3,2 resources, finance, marketing, sales and promotion, dealer and distributor
management, research and development, quality control, production and planning,
supplier management, government and public relations, and labor unions.
The main source of data collection in this research was in-depth interviews. The
interview guide used open-ended questions, as many researchers (Travers, 2001;
144 Patton, 1987) prefer this approach for its ability to produce rich and original data.
Separate interview guides were used for automobile manufacturers, suppliers, and
dealers. In each case, the questions were structured to elicit information about
localization activities in the areas identified in the earlier investigation and literature
review.
Areas or categories of localization were identified based either on categories
identified in previous research or on similarities among specific activities mentioned in
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terms of their goals, the company functions that were affected, the types of outcomes
that were intended, the intended target groups, and so forth.
The interview guide for manufacturers focused on localization strategies
implemented by the manufacturer. In the case of local suppliers, the interview
focused on the relationship and mutual support provided between the automobile
manufacture and suppliers to achieve parts localization. The interview guide for
dealers was designed to find out how they were involved in gathering local customer
needs information and in helping automobile manufactures localize product design.
Interview guides were updated from questions that evolved and new localization areas
identified during each interview. As new questions were added, persons previously
interviewed were recontacted to elicit responses to the new questions. The final
interview guides for automobile manufacturers, suppliers, and dealers are presented in
Appendices 1, 2, and 3, respectively.
Additionally, during observation visits at plants, informal conversational
interviews were conducted with operations-level employees to supplement and
verify the information obtained during the formal interviews. Patton (1987) identified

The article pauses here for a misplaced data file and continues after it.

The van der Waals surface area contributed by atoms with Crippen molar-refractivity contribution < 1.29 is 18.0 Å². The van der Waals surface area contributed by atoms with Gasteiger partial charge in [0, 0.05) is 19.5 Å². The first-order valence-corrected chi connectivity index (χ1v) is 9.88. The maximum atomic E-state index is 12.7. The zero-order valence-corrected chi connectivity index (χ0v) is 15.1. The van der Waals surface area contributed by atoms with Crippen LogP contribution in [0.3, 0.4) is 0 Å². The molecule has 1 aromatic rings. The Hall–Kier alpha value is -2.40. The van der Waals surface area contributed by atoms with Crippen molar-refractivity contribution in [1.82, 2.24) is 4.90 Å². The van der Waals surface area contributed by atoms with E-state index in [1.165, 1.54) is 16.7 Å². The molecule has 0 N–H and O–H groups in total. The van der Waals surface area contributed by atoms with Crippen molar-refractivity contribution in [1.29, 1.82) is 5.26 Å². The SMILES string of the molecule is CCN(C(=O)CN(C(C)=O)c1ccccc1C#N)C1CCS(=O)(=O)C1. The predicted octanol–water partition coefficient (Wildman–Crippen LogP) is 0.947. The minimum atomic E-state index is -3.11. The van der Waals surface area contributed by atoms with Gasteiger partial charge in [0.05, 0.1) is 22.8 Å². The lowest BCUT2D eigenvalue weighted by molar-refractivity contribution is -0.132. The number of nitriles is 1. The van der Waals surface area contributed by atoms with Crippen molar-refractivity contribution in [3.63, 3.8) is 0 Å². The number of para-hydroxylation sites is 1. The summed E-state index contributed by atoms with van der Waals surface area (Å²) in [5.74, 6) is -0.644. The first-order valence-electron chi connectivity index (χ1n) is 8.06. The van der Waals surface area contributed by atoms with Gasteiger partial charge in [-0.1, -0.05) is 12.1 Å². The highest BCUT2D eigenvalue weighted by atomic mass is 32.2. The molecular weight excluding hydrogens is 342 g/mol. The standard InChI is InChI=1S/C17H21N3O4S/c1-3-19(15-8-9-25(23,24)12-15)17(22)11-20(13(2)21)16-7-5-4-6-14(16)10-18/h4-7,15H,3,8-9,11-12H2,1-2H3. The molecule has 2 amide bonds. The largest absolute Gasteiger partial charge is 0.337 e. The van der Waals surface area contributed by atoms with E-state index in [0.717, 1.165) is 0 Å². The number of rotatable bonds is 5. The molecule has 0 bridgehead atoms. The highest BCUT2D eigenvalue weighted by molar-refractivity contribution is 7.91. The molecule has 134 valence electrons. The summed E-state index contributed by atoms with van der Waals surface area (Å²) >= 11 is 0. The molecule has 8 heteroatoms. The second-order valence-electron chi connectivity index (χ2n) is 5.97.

this as an appropriate way to increase the salience of information that emerges from
the immediate context and to obtain information pertinent to a particular situation.
During interviews, tape-recorders were used only with the interviewees permission.
However, notes were taken in all interviews.
The draft reports of interviews were sent to the interviewees for review, to ensure
that the information was taken down and recorded accurately. Finally, managers who
were interviewed were recontacted to clarify or verify new or different information
obtained from other resource, such as press announcements made by the companies,
after the interview had been conducted. If the manager was not in Thailand, he or she
was recontacted by e-mail.
Data obtained from all methods and sources were used to write each company case
study. After each case study was completed, the investigators reviewed it to identify
and note the localization areas that were represented. The results were tabulated and
analyzed as presented below.

Findings and discussions


While previous discussions of localization focus narrowly on specific functional
strategies, such as adaptation of products or services or using local human resources to
reduce costs, this study found a pattern of localization that encompassed nine areas: Automobile
strategic decision making, building and exploiting the local knowledge pool, subsidiaries
deployment of local human resources, localization of R&D, localization of products, use